It also gives fund sponsors an incentive to pack every possible negative point in the prospectus, making it longer and even less likely to be read or understood.
So practically speaking, the prospectus mainly protects Wall Street from you, not you from Wall Street.
Now, you might think you don’t need to read the prospectus because your friendly broker did. Slick-Haired Jack understands it; he’ll explain what you need to know.
They’ve thought of that too.
Somewhere in every prospectus and insurance policy—usually near the front—is a line like this.
“This prospectus contains all material information about XYZ fund. Investors should not rely on any other information from any person.”
Let me translate. That means, “If it’s not in the prospectus, it doesn’t count.”
So when you ask Jack to explain that paragraph about foreign exchange risk, you may get an explanation—but if he’s wrong, it is still your fault.
That’s bananas when you think about it. The firm pays Jack big money to help you, but it also says don’t believe a word Jack says.
So why is Jack even there? An excellent question. He must have other benefits.
Photo: Getty Images
Crack It Open
Rule #1 is to not buy things you don’t understand, and don’t risk money you can’t afford to lose. But applying those to specific investments isn’t always easy.
So what can you do? Going to law school just so you can interpret a prospectus makes no sense—nor does keeping your money under the mattress.
Here’s my suggestion.
First, as painful as it may be, crack open that ugly document and at least scan through it. Pay attention to the disclosures about fees, risks, and conflicts of interest. Make a note about anything you don’t understand.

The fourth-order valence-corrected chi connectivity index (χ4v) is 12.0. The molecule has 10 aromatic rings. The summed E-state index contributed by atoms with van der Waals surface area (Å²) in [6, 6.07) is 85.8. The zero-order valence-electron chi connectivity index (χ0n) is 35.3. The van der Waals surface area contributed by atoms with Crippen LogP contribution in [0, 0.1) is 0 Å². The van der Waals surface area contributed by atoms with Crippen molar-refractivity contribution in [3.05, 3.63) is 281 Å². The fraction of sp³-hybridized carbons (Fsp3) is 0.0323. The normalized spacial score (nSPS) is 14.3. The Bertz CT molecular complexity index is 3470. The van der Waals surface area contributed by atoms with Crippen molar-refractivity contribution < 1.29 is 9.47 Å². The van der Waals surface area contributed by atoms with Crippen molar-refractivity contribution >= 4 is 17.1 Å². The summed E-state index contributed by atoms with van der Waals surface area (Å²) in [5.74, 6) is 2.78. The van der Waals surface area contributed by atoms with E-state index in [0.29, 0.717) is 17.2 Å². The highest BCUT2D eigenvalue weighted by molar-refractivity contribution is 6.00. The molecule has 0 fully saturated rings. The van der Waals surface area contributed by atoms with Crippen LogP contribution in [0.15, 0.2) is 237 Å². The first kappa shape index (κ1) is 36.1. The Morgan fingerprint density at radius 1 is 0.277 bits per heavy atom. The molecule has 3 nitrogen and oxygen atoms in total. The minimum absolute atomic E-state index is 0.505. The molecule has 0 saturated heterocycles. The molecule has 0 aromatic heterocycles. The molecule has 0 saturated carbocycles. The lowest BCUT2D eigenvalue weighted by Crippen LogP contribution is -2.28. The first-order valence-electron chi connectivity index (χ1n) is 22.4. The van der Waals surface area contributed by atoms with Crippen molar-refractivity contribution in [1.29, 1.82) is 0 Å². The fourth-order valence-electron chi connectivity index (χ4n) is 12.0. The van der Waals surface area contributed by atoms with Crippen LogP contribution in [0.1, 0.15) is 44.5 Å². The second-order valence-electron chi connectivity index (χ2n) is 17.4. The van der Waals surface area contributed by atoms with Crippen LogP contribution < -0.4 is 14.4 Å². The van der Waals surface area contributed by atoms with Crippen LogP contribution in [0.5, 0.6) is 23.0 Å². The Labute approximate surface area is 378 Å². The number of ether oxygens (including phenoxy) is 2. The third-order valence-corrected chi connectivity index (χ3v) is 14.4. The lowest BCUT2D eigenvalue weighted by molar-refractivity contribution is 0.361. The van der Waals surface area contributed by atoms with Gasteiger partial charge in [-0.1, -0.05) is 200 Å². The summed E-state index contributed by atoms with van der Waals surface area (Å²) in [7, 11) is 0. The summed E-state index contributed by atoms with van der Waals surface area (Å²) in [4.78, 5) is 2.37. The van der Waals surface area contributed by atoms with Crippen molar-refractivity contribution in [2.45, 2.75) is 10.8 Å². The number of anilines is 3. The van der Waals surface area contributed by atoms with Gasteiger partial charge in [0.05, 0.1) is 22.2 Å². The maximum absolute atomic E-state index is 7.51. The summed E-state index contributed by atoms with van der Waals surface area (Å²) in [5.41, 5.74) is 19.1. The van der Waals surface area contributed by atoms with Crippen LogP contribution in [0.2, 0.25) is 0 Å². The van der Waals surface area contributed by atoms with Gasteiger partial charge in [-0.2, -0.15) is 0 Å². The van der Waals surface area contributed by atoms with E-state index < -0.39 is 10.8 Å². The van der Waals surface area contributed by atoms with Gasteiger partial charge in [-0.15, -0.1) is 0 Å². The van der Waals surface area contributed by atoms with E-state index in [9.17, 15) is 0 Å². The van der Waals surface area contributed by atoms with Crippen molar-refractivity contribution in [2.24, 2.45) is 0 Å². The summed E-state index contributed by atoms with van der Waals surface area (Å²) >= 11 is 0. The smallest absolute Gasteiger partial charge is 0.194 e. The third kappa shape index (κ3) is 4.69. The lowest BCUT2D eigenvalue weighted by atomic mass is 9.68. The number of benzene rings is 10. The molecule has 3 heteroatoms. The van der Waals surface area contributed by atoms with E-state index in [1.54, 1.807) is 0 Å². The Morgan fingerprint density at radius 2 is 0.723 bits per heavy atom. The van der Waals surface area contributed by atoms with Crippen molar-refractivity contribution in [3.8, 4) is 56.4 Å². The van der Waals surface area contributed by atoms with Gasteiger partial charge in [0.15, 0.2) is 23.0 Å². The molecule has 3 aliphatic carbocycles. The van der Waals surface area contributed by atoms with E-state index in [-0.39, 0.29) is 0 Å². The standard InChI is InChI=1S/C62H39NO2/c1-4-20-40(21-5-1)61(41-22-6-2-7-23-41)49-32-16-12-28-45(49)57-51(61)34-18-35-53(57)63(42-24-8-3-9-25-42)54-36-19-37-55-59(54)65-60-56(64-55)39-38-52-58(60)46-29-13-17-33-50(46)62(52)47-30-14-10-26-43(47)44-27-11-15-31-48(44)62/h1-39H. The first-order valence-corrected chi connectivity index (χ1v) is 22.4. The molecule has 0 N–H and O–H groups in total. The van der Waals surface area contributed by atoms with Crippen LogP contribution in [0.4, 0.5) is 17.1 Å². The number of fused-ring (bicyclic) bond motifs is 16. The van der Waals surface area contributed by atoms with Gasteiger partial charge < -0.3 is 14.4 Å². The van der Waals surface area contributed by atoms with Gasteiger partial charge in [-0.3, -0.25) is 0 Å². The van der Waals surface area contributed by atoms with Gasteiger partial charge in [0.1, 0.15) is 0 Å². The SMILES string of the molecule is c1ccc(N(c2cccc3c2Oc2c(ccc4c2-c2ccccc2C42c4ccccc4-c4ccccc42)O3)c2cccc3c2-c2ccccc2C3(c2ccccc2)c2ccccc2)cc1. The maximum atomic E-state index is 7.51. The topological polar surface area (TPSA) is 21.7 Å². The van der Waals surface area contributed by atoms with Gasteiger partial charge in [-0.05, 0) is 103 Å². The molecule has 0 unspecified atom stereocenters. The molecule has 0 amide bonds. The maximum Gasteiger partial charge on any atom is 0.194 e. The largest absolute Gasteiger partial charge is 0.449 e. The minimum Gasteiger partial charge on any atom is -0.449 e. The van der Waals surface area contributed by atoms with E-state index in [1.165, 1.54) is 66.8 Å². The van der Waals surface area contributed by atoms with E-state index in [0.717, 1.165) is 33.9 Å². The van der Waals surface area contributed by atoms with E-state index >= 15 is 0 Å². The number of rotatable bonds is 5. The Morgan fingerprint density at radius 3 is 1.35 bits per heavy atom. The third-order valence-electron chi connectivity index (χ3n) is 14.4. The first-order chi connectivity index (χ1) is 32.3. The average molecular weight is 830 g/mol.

Then talk to your rep or whoever wants you to buy the investment. Ask the questions you noted. Then go home and write an email summarizing what they told you. “Dear Jack, thanks for the chat, here’s what I think you said…”
Keep the e-mail, and you’ll have time-stamped evidence if it turns out Jack misled you. Will it help? Maybe not, but it’s better than nothing.
Something else you can do: get your advice from a Registered Investment Advisor. An RIA has fiduciary responsibility to put your interests ahead of their own. Brokers need only verify the investment is “suitable” for you, a lower standard.
The problem is, RIA fees usually aren’t wrapped into the products, so they appear to cost more. But even so, the less-conflicted advice can be worth it. A good advisor will help you define your goals and build a strategy to achieve them.
Best wishes for 2018, and don’t let the prospectus scare you.
See you at the top,
Senior Economic Analyst Patrick Watson is a master in connecting the dots and finding out where budding trends are leading. Patrick has partnered with John Mauldin as the co-editor of Mauldin Economics’ premium research service, Over My Shoulder. Together, they curate research and analysis from the world’s finest thinkers, and deliver it to subscribers 3–4 times per week. You can also follow him on Twitter (@PatrickW) to see his commentary on current events.